Commissioner Novello Lauds National Health and Nutrition Survey Aimed at Promoting Healthy Lifestyles

Commissioner Novello Urges New Yorkers to Participate in Six–Week Study

Albany, June 13, 2001 – State Health Commissioner Antonia C. Novello, M.D., M.P.H., Dr.P.H. today lauded one of the nation's most comprehensive health and nutrition studies as an important initiative that will help strengthen access to primary and preventive health care for all New Yorkers. Dr. Novello said that the National Health and Nutrition Examination Survey (NHANES), which is conducted by the Centers for Disease Control and Prevention (CDC), will provide important information to help states target public health prevention strategies.

"The CDC's national health and nutrition study provides critical health–related information on a number of issues such as obesity, diabetes and cardiovascular disease, among others and will be used by health care professionals to ensure that the health–related needs of New Yorkers, and Americans as a whole, are being appropriately addressed," Commissioner Novello said. "I urge all New Yorkers chosen for this national study to voluntarily participate. You are doing New York and the nation a great service."

"Governor Pataki is committed to improving the health and well being of New Yorkers and the results of this survey will hopefully do just that," said Kenneth J. Ringler, Jr., Commissioner of the New York State Office of General Services (OGS). "Through Governor Pataki's direction and leadership, OGS is pleased to be able provide space at the Harriman State Campus that is convenient for the participants and equipped to accommodate the needs of the mobile examination center. We are proud to help play a role in making this project a success."

Dr. Novello said that New York State recently utilized data collected in a NHANES study indicating an upward trend in the number of children who are considered obese or overweight to strengthen its comprehensive, statewide Eat Well Play Hard initiative to promote healthy lifestyles among New York's children and families. The survey data is helping shape public policy for the benefit of Americans nationwide.

Recent NHANES data indicates that an estimated 13 percent of children ages 6–11 years and 14 percent of adolescents ages 12–19 years are overweight, and that 61 percent of all adults living in the U.S. are considered overweight.

"NHANES is very much like a health exam center on wheels, effectively traveling into communities to get real, concrete data on Americans who voluntarily participate," said CDC Director Jeffrey Koplan. "It truly is a unique resource for health information in this country, and without it we wouldn't have data on a number of important health conditions."

Each year, approximately 5,000 randomly–selected residents in 15 counties nationwide are chosen to voluntarily participate in the National Health and Nutrition Examination Survey (NHANES). As part of this year's national survey, approximately 930 New Yorkers in Albany (464) and Orange (466) counties have been selected to voluntarily participate in the initiative – representing more than 18 percent of all participants selected nationwide by the CDC.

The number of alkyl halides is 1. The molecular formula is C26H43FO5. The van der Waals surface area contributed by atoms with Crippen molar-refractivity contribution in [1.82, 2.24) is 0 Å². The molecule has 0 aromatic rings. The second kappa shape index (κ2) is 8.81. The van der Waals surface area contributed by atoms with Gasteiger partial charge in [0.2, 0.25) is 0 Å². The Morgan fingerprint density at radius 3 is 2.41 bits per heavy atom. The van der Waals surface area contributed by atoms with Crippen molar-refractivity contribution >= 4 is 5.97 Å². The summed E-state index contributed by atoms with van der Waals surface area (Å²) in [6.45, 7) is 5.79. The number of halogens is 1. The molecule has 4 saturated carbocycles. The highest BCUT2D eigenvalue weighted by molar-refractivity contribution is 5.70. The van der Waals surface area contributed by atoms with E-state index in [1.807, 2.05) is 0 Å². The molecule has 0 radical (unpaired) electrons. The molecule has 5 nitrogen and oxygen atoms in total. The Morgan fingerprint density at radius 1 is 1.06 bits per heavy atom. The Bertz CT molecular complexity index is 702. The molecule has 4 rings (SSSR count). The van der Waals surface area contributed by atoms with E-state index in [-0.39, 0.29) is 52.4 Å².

The CDC's National Center for Health Statistics (NCHS) has been conducting this national survey for more than 40 years, thereby providing valuable information to the public concerning the prevalence of chronic diseases among Americans and the risk factors associated with heart disease, diabetes, osteoporosis, respiratory illness, tuberculosis and other health–related conditions.

The information gathered in the NHANES study will be used by public health officials, and physicians to develop sound health policies, direct and design health programs and services, and expand the health knowledge for the nation.

In the past, NHANES data has been used as the basis for such successful public health programs as the national lead abatement effort in the 1980s and the more recent creation of a standardized growth chart for use by pediatricians to track the physical growth of children nationwide.

Individuals selected for the survey represent the U.S. population of all ages. Special emphasis in the new NHANES will be on the health of adolescents, pregnant women and older Americans. In addition to covering the health of the total population, profiles of the health of specific groups, e.g., African–Americans and Latinos will be developed.

All participants will receive a focused examination by a physician, as well as a dietary interview, body measurement and dental examination. There is also a fitness test, where many participants will walk on a treadmill while technicians assess their cardiovascular health. The various tests and procedures depend upon the age and current health condition of the participant.

No medical care is provided directly in the examination center, but medical and dental reports of findings are given to each participant who requests them. All information collected on participants during the survey remains confidential.

NHANES mobile examination center will conduct its study for the next six weeks (June 14 – August 1) at the Harriman State Campus, 1221 Washington Avenue, Albany (Parking Lot AB adjacent to the Verizon and Capital District Physicians Health Plan – CDPHP – office buildings).

6/13/01–62 OPA